DigitalCFO Newsroom | 4 August 2022
Data-Driven Business Transformation Key to Driving Greater Agility.
A study commissioned by Workday, a global leader in enterprise cloud applications for finance and human resources, has found that four in 10 organisations in Singapore (37%) are still lagging in digital agility– being in the slow and tactical stages of digital agility maturity. This is despite the opportunity to accelerate digital transformation and increase technology adoption during the pandemic. The study found that the fear of failure and cross departmental collaboration were among the top challenges cited by organisations in Singapore in pursuing digital transformation.
Conducted in association with IDC, the IDC-Workday Digital Agility Index Asia/Pacific 2022 highlights the extent to which Asia Pacific (APAC) organisations have progressed in digital agility since the COVID-19 pandemic. First started in 2020, the study assesses and ranks organisations on the Digital Agility Index (DAI). From their scores, organisations are identified either as “Agility Leaders” if they are found to be in the agile/integrated stages of digital agility maturity, or “Agility Followers” if it is determined that they are in the slow/tactical stages.
Singapore drops to second position in Digital Agility Index, overtaken by Australia
The study found that across the nine APAC markets surveyed, progress in digital agility is uneven. Organisations in Australia achieved greatest progress in digital transformation efforts and ranked first this year. Singapore, which ranked first in 2020, dropped to second position, followed by New Zealand, Korea, and Hong Kong. Taiwan, a new addition to the study, came in sixth, followed by Malaysia, Indonesia, and Thailand.
From a regional perspective, only 38% of APAC organisations are in the advanced stages of digital agility. Still, progress is being made overall as this figure reflects an 18 percentage point increase when compared to 2020. For the 62% of organisations in APAC lagging in digital agility (i.e. agility followers), technology adoption is often driven by functional requirements and business needs such as for e-commerce, safety measures, and remote work during the pandemic.
Lack of data-driven insights in driving digital agility in Singapore
The study suggests that more organisations could leverage technology to gain data-driven insights which would contribute to greater digital agility. Only 36% of organisations in Singapore are supported by an integrated HR and finance platform with predictive analytics. In fact, among the IT leaders surveyed, close to six in 10 (57%) said they face challenges in choosing the right technology solutions that can help drive business growth. Additionally, among finance leaders, only 37% said their organisations ensure resiliency by using automated detection of financial disruption based on predictive capabilities.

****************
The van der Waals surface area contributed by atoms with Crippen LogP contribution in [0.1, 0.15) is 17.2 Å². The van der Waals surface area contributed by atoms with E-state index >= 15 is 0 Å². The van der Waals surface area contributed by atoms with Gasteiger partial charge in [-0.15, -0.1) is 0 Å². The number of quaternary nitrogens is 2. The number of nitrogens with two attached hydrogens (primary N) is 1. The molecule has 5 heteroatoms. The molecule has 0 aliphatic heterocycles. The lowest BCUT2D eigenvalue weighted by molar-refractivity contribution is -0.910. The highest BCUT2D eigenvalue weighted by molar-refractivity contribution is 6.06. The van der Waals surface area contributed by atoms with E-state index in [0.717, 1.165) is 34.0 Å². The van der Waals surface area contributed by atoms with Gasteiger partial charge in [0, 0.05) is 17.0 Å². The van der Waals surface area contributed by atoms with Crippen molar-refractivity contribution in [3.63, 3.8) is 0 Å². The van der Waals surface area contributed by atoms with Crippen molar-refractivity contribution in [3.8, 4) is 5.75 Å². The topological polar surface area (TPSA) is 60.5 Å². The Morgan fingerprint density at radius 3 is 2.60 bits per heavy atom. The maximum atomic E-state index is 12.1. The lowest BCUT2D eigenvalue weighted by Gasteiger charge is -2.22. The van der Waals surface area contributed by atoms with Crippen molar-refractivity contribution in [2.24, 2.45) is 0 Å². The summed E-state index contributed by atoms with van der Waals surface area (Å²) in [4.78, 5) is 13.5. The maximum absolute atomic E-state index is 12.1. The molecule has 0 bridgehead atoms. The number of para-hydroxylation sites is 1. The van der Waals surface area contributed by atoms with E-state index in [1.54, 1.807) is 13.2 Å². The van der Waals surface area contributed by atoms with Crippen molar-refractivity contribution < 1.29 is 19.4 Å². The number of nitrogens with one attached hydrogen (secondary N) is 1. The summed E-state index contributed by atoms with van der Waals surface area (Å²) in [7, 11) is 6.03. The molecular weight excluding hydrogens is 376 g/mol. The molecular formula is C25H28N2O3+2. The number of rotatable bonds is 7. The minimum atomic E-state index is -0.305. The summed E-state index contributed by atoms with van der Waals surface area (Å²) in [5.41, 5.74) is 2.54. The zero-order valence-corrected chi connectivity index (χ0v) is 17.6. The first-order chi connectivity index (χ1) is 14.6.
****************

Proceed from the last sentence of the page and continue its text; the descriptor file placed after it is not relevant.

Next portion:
Opportunities to drive greater agility in managing talent
There are also opportunities for organisations in Singapore to pursue digital transformation more holistically to bring about better outcomes including in attracting and retaining talent. Close to eight in 10 (77%) HR leaders in Singapore said they face challenges in delivering high HR service standards in times of rapid change. In addition, a staggering 83% lack a holistic talent strategy supported by data analytics to identify training needs, growth areas and drive employee engagement. In fact, only a third of organisations (32%) in Singapore have enterprise talent systems and policies to maximise talent attraction and retention. This is a critical area that requires attention as it enables organisations to successfully execute digital initiatives and become more agile in capturing new opportunities.
Need for greater collaboration between CFOs, CHROs, and CIOs to drive enterprise agility in the post-pandemic era
In the new norm led by a digital-first economy, leveraging digital agility can offer competitive advantages but this is only possible if organisations rethink their approach to closing digital agility gaps through technology and alignment of functional business requirements across the C-Suite. For positive business outcomes, not only must organisations accelerate their digital transformation to narrow the agility gaps but also have an integrated approach as a strategic imperative. This requires CFOs, CHROs, and CIOs to collaborate and work on their cross-functional digital transformation initiatives, integrate digital talent management, as well as HR and finance processes.
Comments on the News
“While there is considerable progress with more organisations making the leap to become agility leaders, the fact that the majority of organisations within Asia Pacific are still lagging creates an opportunity to help organisations digitally accelerate,” said Sandeep Sharma, President for Asia, Workday. “With agility now a key source of competitive advantage in today’s digital-first economy, organisations supported by data-driven processes and imbued with digital skills and work cultures are best positioned to thrive in today’s changing world.”
“The unprecedented disruptions brought on by the COVID-19 pandemic forced many organisations to fast-track their digital transformations. It is not surprising to see increased technology adoption driving agility improvement,” said Lawrence Cheok, Associate Research Director of Digital Transformation, IDC. “However, true digital agility is about capitalising on change in order to thrive. To do so, organisations need to emulate agility leaders and make the leap from tactical to strategic enterprise-wide transformations in their culture, people, processes, and technology implementation.”
To learn more and access the full report: IDC-Workday Digital Agility Index Asia/Pacific 2022